Daniel Pugh is a VFL.
After covering the search for a new Vice Chancellor of Student Life during the past week, the Editorial Staff of The Daily Beacon has chosen Pugh as the best candidate.
For any students unaware, former Vice Chancellor of Student Life Tim Rogers stepped down at the conclusion of spring semester, 2013. The ensuing vacancy left UT administration racing to find a suitable candidate.
Four candidates emerged, each highly qualified and laden with sparkling resumes.
Full disclosure: I did not have the opportunity to meet the first candidate, Jean Kim. Thanks to the Dean of Students office, however, I had the opportunity to join fellow campus leaders at personal luncheons with the other three candidates.
Before I explain why Pugh is the best candidate: I'd invite you to examine the "Candidates at a Glance." Better yet, visit here and peruse each candidate's cover letter, curriculum vitae and WebCast presentation.
But back to Pugh: why should we select the Vice Provost for Student Affairs from the University of Arkansas as our new Vice Chancellor?
According to U.S. News and World Report, he comes from a strikingly similar school. Arkansas has almost an identical four-year graduation rate as UT, and only trails our student-to-faculty ratio by two seats in the classroom.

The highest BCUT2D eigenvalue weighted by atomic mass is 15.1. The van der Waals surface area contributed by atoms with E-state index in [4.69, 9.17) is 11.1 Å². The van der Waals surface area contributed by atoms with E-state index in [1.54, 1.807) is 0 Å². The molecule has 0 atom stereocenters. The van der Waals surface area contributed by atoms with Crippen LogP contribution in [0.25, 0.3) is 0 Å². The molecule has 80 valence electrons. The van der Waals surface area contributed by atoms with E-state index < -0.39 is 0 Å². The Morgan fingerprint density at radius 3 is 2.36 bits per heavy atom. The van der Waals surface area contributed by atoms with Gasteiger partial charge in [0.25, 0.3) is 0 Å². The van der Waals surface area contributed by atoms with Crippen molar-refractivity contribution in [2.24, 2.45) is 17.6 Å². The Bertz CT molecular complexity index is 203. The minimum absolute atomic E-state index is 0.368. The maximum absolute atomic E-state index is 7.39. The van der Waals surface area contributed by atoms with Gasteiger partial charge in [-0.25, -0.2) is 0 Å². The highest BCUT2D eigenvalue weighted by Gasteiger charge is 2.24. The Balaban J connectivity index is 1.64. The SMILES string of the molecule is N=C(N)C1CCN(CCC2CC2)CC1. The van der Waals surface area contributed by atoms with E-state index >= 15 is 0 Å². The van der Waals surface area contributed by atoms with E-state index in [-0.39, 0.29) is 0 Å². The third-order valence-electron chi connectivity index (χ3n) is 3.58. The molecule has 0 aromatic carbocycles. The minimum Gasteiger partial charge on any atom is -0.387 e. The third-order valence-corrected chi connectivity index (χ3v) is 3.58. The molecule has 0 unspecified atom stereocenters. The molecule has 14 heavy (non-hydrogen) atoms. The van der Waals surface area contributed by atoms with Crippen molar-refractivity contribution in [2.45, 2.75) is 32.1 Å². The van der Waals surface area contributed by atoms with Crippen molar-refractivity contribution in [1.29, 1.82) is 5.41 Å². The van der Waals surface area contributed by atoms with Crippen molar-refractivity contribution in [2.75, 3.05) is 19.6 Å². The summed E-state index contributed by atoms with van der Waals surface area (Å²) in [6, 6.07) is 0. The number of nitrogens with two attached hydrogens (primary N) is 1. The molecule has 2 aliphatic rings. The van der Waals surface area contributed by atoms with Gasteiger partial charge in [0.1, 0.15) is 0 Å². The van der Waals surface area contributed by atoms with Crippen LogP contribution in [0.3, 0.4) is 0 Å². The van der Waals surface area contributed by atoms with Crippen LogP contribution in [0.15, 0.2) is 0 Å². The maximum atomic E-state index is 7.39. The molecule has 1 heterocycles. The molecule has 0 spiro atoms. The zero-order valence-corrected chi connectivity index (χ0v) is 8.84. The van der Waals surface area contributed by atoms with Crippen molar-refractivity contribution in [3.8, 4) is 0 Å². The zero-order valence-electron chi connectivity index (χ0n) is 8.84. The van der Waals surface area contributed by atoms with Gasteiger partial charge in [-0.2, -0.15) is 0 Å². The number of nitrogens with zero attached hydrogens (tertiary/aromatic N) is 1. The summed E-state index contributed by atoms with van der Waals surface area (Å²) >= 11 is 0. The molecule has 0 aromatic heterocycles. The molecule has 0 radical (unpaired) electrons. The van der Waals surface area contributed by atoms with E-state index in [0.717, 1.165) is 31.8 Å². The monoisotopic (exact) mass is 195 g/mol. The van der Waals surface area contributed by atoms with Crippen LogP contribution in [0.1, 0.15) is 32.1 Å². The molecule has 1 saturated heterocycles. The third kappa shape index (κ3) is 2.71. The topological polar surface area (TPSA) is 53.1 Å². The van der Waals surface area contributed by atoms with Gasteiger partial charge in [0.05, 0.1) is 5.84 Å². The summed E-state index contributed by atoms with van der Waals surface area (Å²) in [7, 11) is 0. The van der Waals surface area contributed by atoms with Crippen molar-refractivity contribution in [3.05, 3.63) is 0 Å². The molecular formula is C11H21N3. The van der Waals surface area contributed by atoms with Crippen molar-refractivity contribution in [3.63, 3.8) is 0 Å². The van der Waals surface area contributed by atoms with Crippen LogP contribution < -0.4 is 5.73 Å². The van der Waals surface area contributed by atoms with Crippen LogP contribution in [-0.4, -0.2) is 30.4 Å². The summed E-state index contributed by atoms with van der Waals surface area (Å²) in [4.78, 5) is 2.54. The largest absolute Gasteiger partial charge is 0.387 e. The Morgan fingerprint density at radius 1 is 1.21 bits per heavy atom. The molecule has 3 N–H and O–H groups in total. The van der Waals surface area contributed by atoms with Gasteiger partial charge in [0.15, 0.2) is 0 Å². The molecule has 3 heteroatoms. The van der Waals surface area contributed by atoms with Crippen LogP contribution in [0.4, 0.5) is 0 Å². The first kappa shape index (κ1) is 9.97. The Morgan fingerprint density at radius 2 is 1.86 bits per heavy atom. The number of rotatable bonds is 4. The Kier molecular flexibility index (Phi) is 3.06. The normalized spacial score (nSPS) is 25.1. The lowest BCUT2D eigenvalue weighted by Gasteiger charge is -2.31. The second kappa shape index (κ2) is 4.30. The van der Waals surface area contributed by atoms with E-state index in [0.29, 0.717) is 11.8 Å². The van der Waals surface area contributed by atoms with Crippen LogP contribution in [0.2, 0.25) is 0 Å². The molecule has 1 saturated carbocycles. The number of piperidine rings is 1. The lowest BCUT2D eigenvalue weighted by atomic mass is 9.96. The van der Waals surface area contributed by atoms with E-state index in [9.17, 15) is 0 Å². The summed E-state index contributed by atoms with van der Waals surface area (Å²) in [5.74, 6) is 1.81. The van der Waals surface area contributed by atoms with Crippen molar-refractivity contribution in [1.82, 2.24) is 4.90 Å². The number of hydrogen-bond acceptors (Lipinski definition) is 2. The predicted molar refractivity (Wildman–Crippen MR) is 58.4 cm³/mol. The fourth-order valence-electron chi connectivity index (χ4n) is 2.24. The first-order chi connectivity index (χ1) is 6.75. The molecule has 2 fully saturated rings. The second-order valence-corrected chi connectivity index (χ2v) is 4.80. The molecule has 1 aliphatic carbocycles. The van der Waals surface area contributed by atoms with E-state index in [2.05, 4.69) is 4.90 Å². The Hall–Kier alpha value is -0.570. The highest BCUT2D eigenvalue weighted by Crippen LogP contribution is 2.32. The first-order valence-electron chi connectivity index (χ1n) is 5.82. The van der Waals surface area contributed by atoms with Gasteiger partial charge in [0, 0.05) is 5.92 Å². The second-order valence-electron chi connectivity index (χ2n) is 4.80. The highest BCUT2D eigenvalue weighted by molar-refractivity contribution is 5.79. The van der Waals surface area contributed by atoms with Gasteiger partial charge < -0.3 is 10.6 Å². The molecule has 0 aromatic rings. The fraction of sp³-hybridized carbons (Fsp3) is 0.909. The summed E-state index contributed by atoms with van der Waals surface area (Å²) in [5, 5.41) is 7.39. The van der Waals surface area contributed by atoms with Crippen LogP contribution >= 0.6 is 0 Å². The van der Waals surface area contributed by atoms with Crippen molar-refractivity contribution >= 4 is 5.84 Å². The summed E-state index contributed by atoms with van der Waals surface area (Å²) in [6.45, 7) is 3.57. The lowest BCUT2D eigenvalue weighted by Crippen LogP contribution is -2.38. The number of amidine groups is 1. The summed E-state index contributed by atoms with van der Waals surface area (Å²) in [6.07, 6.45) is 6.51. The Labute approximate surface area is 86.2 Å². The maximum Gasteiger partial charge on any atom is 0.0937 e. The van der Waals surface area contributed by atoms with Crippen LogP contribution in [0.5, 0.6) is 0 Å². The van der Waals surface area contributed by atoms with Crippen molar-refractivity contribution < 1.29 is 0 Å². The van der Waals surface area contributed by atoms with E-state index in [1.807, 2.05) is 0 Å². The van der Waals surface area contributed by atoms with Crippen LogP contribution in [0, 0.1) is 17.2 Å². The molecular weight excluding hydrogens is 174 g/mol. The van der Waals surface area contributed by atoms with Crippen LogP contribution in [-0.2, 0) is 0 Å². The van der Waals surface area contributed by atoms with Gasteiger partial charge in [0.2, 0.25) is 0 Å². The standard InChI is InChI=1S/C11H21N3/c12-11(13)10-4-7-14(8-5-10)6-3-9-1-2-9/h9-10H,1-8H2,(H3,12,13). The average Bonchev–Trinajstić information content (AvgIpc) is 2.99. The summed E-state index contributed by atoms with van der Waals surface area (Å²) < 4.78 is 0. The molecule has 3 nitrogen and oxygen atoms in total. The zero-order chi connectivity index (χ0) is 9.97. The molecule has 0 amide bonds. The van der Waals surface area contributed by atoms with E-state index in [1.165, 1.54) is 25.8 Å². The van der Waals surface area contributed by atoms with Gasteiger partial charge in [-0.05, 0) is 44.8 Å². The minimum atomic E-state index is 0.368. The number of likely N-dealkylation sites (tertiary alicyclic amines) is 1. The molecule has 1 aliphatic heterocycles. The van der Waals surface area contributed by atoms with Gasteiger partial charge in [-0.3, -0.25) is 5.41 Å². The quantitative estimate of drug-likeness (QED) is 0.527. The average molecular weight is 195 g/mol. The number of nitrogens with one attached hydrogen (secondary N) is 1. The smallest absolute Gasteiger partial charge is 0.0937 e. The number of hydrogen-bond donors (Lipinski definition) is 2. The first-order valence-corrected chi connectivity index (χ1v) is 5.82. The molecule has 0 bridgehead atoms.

Room and board in Fayetteville costs within 2 percent of those classy Massey dormitories.
Essentially, Pugh would bring sturdy experience at a similar school to Tennessee, a university that cannot afford to suffer through an adjustment period (see: fraternity scandals, Sex Week scandals, judicial affairs scandals, and Tyga concerts). Student Life doesn't exactly have us singing "Rack City."
The differences he offers continue to make his case for Vice Chancellor. At Arkansas, he managed a much larger Greek population, an undertaking that will provide valuable insight into creating a new Greek culture at UT.
He also listed Arkansas' Center for Education Access, Center for Community Engagement and an award-winning food pantry program as highlights from his eight years at Arkansas.
In other words, he's a proven advocate for those with disabilities, student volunteers and the hungry.
In a city like Knoxville, where those three areas are fighting to change traditional ignorance by starting new traditions of forward thinking, an advocate would be nice.
Experience with new residential facilities? Check. Diversity-focused? Check.
He even endeavored to bring the Dalai Lama to Arkansas in 2007, and four years later His Holiness spoke to the Razorback faithful.
Despite all of this experience and worthiness, it wasn't his resume that sold me. It was something he said during one of those luncheons with UT student leaders.
"It's not about football."
He said it in passing, a casual statement that nevertheless spoke volumes about his character. As a UT graduate, he is obviously a huge Vol fan; Pugh even has an orange stone in his class ring from the University of Georgia, where he received his doctorate.
But even for a VFL from the late '80s, with young children and a potential future of Saturday afternoons in Neyland Stadium, UT is not just about football.
He is coming with ambitions for the students, and that makes him exactly what we need.
R.J. Vogt is a junior in College Scholars. He can be reached at email@example.com.